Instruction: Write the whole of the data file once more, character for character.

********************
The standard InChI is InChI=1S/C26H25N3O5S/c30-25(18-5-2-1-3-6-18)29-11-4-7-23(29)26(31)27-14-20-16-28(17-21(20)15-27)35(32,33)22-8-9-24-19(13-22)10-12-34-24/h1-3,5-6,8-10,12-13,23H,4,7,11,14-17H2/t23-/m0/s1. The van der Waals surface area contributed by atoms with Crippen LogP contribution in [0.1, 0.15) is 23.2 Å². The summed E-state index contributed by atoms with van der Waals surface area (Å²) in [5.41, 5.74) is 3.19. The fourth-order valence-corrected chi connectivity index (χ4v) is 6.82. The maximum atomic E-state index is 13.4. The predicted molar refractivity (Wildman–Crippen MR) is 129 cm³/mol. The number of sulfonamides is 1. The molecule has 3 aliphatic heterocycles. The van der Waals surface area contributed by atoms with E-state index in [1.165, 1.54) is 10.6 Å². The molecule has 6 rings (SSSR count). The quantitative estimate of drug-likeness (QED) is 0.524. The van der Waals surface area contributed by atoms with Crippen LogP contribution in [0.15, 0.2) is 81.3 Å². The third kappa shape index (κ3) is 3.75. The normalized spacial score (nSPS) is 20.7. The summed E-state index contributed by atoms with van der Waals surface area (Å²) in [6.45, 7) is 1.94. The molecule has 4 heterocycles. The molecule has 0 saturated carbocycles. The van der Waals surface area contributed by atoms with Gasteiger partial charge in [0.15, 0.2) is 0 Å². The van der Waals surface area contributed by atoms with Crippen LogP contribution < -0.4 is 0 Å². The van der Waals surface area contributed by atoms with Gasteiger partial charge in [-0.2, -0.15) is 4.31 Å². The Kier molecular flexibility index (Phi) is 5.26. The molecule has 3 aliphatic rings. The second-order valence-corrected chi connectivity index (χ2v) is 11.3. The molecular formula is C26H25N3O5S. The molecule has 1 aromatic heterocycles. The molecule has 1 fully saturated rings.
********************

The standard InChI is InChI=1S/C26H25N3O5S/c30-25(18-5-2-1-3-6-18)29-11-4-7-23(29)26(31)27-14-20-16-28(17-21(20)15-27)35(32,33)22-8-9-24-19(13-22)10-12-34-24/h1-3,5-6,8-10,12-13,23H,4,7,11,14-17H2/t23-/m0/s1. The van der Waals surface area contributed by atoms with Crippen LogP contribution in [0.1, 0.15) is 23.2 Å². The summed E-state index contributed by atoms with van der Waals surface area (Å²) in [5.41, 5.74) is 3.19. The fourth-order valence-corrected chi connectivity index (χ4v) is 6.82. The maximum atomic E-state index is 13.4. The predicted molar refractivity (Wildman–Crippen MR) is 129 cm³/mol. The number of sulfonamides is 1. The molecule has 3 aliphatic heterocycles. The van der Waals surface area contributed by atoms with E-state index in [1.165, 1.54) is 10.6 Å². The molecule has 6 rings (SSSR count). The quantitative estimate of drug-likeness (QED) is 0.524. The van der Waals surface area contributed by atoms with Crippen LogP contribution in [0.15, 0.2) is 81.3 Å². The third kappa shape index (κ3) is 3.75. The normalized spacial score (nSPS) is 20.7. The summed E-state index contributed by atoms with van der Waals surface area (Å²) in [6.45, 7) is 1.94. The molecule has 4 heterocycles. The molecule has 0 saturated carbocycles. The van der Waals surface area contributed by atoms with Gasteiger partial charge in [0.15, 0.2) is 0 Å². The van der Waals surface area contributed by atoms with Crippen LogP contribution < -0.4 is 0 Å². The van der Waals surface area contributed by atoms with Gasteiger partial charge in [-0.2, -0.15) is 4.31 Å². The Kier molecular flexibility index (Phi) is 5.26. The molecule has 3 aliphatic rings. The second-order valence-corrected chi connectivity index (χ2v) is 11.3. The molecular formula is C26H25N3O5S. The molecule has 1 aromatic heterocycles. The molecule has 1 fully saturated rings.